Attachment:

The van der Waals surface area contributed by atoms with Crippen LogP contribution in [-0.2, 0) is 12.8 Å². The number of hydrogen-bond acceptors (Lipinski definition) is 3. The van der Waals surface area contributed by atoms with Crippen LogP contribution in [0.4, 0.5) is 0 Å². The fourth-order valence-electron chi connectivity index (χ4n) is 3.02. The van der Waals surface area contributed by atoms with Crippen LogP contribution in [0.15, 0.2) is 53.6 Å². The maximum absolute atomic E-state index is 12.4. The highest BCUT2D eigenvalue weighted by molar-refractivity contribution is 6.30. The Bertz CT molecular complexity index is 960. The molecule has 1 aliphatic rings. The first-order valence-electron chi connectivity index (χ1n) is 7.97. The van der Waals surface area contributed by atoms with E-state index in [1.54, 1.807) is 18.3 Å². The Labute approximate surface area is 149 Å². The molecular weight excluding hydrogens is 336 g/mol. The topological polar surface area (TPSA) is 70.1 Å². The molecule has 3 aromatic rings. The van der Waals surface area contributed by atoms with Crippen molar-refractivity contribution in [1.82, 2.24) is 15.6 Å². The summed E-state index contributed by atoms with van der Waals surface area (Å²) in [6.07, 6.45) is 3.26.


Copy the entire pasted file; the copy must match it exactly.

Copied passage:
The van der Waals surface area contributed by atoms with Crippen LogP contribution in [-0.2, 0) is 12.8 Å². The number of hydrogen-bond acceptors (Lipinski definition) is 3. The van der Waals surface area contributed by atoms with Crippen LogP contribution in [0.4, 0.5) is 0 Å². The fourth-order valence-electron chi connectivity index (χ4n) is 3.02. The van der Waals surface area contributed by atoms with Crippen LogP contribution in [0.15, 0.2) is 53.6 Å². The maximum absolute atomic E-state index is 12.4. The highest BCUT2D eigenvalue weighted by molar-refractivity contribution is 6.30. The Bertz CT molecular complexity index is 960. The molecule has 1 aliphatic rings. The first-order valence-electron chi connectivity index (χ1n) is 7.97. The van der Waals surface area contributed by atoms with E-state index in [1.54, 1.807) is 18.3 Å². The Labute approximate surface area is 149 Å². The molecular weight excluding hydrogens is 336 g/mol. The topological polar surface area (TPSA) is 70.1 Å². The molecule has 3 aromatic rings. The van der Waals surface area contributed by atoms with Crippen molar-refractivity contribution in [1.82, 2.24) is 15.6 Å². The summed E-state index contributed by atoms with van der Waals surface area (Å²) in [6.07, 6.45) is 3.26.